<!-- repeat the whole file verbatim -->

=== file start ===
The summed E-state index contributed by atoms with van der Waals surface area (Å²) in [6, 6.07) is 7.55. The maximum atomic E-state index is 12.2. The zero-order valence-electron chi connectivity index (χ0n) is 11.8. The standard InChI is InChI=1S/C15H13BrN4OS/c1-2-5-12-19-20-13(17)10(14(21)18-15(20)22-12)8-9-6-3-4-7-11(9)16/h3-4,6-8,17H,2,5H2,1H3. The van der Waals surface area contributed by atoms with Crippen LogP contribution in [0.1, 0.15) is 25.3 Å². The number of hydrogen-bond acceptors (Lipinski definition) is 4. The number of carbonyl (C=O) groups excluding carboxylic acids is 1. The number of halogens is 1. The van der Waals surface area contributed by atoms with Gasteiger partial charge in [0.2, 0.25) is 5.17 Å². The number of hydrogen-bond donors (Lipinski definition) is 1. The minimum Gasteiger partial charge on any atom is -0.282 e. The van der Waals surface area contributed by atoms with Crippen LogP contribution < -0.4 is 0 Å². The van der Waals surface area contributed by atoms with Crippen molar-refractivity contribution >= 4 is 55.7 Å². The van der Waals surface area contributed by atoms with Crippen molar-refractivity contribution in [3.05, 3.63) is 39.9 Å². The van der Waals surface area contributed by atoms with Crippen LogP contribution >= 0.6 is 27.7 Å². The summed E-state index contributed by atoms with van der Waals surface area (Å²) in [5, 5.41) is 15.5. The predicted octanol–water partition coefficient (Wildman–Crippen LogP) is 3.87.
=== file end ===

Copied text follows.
The summed E-state index contributed by atoms with van der Waals surface area (Å²) in [6, 6.07) is 7.55. The maximum atomic E-state index is 12.2. The zero-order valence-electron chi connectivity index (χ0n) is 11.8. The standard InChI is InChI=1S/C15H13BrN4OS/c1-2-5-12-19-20-13(17)10(14(21)18-15(20)22-12)8-9-6-3-4-7-11(9)16/h3-4,6-8,17H,2,5H2,1H3. The van der Waals surface area contributed by atoms with Crippen LogP contribution in [0.1, 0.15) is 25.3 Å². The number of hydrogen-bond acceptors (Lipinski definition) is 4. The number of carbonyl (C=O) groups excluding carboxylic acids is 1. The number of halogens is 1. The van der Waals surface area contributed by atoms with Gasteiger partial charge in [0.2, 0.25) is 5.17 Å². The number of hydrogen-bond donors (Lipinski definition) is 1. The minimum Gasteiger partial charge on any atom is -0.282 e. The van der Waals surface area contributed by atoms with Crippen LogP contribution < -0.4 is 0 Å². The van der Waals surface area contributed by atoms with Crippen molar-refractivity contribution >= 4 is 55.7 Å². The van der Waals surface area contributed by atoms with Crippen molar-refractivity contribution in [3.05, 3.63) is 39.9 Å². The van der Waals surface area contributed by atoms with Crippen LogP contribution >= 0.6 is 27.7 Å². The summed E-state index contributed by atoms with van der Waals surface area (Å²) in [5, 5.41) is 15.5. The predicted octanol–water partition coefficient (Wildman–Crippen LogP) is 3.87.